The company’s forthcoming line of “Blue Cloud” products is in some ways easier create a business case around than it would have been a few years ago. There are companies, like Google and Microsoft, which are poster children for how well this kind of thing can work. Soon there will be others, probably appearing at IBM’s next Information on Demand conference, which will offer their own testimonials. After watching the pendulum swing back and forth between mainframes and client-server, IBM admits it is trying to do with cloud computing what it did with Linux: announce to enterprise IT managers that it’s officially smart to at least start considering this approach.
Most likely Blue Cloud’s initial push will happen through IBM’s Global Services customer base, which presumably already trust the vendor and might be predisposed to the kind of flexibility it affords. That it is tailoring specific software and hardware to assist with deployment – and basing them on open source Xen and PowerVM – is a lot more interesting than simply forming a partnership with VMWare.
IBM, of course, is not the first company to put forth this vision of cloud computing, it’s simply talking the most loudly about it. Dell already offers a cloud computing package, and Sun Microsystems’ Jonathan Schwartz raised the concept several years ago. At the time, however, he pointed out issues around security and pricing – tricky matters when your architecture is so highly distributed – that might still stymie enterprise deployments. (IBM has yet to release pricing.)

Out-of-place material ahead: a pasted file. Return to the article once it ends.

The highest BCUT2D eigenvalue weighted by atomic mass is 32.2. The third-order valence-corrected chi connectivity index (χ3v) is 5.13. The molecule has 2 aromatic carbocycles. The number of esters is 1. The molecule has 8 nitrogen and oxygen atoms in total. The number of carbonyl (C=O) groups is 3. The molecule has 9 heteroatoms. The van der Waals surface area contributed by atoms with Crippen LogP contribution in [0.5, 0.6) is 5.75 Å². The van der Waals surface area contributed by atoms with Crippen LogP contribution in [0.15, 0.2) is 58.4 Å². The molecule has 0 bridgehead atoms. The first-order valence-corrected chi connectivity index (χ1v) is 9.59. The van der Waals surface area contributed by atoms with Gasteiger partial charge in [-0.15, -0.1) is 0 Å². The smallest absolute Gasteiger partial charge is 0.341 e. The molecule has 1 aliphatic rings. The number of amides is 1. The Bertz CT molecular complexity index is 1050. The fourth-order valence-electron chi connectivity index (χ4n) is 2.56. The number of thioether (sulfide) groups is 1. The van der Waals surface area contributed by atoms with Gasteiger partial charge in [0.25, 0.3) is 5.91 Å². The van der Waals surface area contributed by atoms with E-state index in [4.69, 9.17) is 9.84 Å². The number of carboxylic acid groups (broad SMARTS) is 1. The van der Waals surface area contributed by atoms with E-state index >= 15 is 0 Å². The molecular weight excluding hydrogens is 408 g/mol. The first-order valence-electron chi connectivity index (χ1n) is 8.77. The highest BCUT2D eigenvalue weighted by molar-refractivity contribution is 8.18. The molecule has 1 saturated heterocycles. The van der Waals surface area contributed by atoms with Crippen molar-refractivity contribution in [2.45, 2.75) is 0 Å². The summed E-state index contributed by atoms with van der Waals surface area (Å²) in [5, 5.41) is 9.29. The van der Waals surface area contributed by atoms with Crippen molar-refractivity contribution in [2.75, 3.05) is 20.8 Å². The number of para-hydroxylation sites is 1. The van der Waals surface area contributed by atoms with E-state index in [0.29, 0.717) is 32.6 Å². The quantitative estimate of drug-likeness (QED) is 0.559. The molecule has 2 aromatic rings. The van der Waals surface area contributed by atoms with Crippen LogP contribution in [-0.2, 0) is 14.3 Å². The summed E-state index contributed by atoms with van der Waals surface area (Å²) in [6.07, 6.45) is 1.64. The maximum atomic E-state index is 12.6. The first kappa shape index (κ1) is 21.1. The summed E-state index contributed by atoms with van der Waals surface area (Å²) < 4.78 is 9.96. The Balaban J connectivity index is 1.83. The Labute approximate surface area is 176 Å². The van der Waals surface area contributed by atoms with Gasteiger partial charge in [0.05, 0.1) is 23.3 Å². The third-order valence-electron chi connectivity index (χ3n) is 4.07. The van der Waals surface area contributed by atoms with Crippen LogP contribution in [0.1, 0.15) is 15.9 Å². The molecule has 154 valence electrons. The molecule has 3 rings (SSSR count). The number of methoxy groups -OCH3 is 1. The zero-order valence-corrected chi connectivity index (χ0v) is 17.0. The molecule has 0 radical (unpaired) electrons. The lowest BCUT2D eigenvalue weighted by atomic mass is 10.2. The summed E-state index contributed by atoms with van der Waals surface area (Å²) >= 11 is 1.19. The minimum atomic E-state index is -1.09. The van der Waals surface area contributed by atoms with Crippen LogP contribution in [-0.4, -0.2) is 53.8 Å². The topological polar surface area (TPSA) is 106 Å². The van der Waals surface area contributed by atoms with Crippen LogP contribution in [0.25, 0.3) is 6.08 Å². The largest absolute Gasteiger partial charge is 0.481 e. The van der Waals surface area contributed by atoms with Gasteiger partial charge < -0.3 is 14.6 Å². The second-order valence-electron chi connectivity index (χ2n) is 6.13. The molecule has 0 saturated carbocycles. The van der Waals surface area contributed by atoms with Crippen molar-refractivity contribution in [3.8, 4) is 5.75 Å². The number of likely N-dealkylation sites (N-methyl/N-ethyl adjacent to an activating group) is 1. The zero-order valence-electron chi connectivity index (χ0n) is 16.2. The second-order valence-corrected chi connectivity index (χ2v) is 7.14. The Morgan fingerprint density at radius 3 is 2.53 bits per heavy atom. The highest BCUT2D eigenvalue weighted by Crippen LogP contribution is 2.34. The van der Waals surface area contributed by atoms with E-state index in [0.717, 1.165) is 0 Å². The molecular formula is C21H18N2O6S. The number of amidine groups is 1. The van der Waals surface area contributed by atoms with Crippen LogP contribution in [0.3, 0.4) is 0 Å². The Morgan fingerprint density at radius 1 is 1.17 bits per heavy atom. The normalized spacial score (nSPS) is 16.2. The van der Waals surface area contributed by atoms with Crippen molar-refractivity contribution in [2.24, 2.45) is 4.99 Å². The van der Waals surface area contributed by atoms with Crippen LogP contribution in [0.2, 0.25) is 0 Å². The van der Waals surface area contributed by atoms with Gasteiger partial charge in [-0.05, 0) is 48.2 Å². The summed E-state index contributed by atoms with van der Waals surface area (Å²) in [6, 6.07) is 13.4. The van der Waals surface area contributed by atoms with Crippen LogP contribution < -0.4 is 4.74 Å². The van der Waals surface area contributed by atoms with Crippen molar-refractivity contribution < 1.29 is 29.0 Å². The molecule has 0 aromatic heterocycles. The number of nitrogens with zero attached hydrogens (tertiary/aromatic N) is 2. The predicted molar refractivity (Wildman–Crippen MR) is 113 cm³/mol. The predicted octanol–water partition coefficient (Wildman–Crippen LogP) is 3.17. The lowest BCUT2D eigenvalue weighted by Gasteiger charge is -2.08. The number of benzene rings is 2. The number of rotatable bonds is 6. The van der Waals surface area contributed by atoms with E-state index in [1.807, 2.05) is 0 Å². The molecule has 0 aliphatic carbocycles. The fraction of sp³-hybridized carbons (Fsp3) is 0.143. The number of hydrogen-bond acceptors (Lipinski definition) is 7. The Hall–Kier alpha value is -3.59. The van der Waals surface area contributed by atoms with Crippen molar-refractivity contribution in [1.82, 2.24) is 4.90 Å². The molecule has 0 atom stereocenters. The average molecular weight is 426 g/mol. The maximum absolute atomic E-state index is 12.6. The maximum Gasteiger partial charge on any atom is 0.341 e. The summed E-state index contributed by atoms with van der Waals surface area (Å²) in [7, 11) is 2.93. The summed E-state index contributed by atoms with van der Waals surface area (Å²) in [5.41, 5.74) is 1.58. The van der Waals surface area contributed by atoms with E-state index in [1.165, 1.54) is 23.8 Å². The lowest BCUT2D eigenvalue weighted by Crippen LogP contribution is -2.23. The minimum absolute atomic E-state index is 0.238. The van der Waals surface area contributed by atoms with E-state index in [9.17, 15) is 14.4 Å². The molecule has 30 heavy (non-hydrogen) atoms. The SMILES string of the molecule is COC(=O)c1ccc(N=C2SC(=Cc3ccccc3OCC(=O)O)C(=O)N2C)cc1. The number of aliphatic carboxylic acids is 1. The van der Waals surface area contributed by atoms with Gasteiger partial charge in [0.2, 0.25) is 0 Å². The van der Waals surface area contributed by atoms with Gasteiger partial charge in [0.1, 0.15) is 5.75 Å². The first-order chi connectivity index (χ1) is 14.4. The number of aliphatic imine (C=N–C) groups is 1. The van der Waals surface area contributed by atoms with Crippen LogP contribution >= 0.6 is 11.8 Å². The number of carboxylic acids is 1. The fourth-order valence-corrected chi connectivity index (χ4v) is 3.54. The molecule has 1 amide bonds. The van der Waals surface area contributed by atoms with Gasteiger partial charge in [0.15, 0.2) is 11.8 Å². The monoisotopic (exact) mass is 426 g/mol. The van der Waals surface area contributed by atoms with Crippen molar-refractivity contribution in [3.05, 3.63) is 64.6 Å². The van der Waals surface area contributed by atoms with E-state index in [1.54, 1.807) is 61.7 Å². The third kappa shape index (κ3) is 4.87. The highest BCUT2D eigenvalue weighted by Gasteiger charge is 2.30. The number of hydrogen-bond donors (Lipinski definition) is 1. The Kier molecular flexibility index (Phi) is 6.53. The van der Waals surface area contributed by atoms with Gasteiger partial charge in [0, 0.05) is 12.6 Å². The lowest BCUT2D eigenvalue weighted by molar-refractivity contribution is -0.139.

If companies don’t show interest in cloud computing it may be because they don’t face the kind of compute workload crisis that the likes of a major search engine or social networking site do. In most industries, proper forecasting can give you the kind of heads-up you may need to allocate resources effectively, whether it’s the U.S. Thanksgiving weekend in the retail sector of RRSP deadline day in finance. For these kinds of businesses, retooling their architecture around a compute cloud may be something they consider only once they’ve experienced serious downtime or an unprecedented stain on their network resources.
It’s possible that in due course, many enterprises will set up their networks much like a Google or a Facebook, which predominantly Web-based applications and staff deployed more remotely than locally. Cloud computing may make sense then, most a lot of enterprises are less than half-way there today. (Finding out they need to re-think their data centre strategy could, in fact, be a deterrent to Web 2.0 among businesses.) As for the potential data centre cooling costs cloud computing might provide, I suspect companies will likely opt for more energy-efficient hardware before they take this kind of step.
When you stare at real clouds as a child you can imagine them to look like all kinds of people, places or things. The obstacle for IBM and other vendors entering this space is to help customers see cloud computing as only one thing: a future-proofing architecture they can roll out with minimal disruption.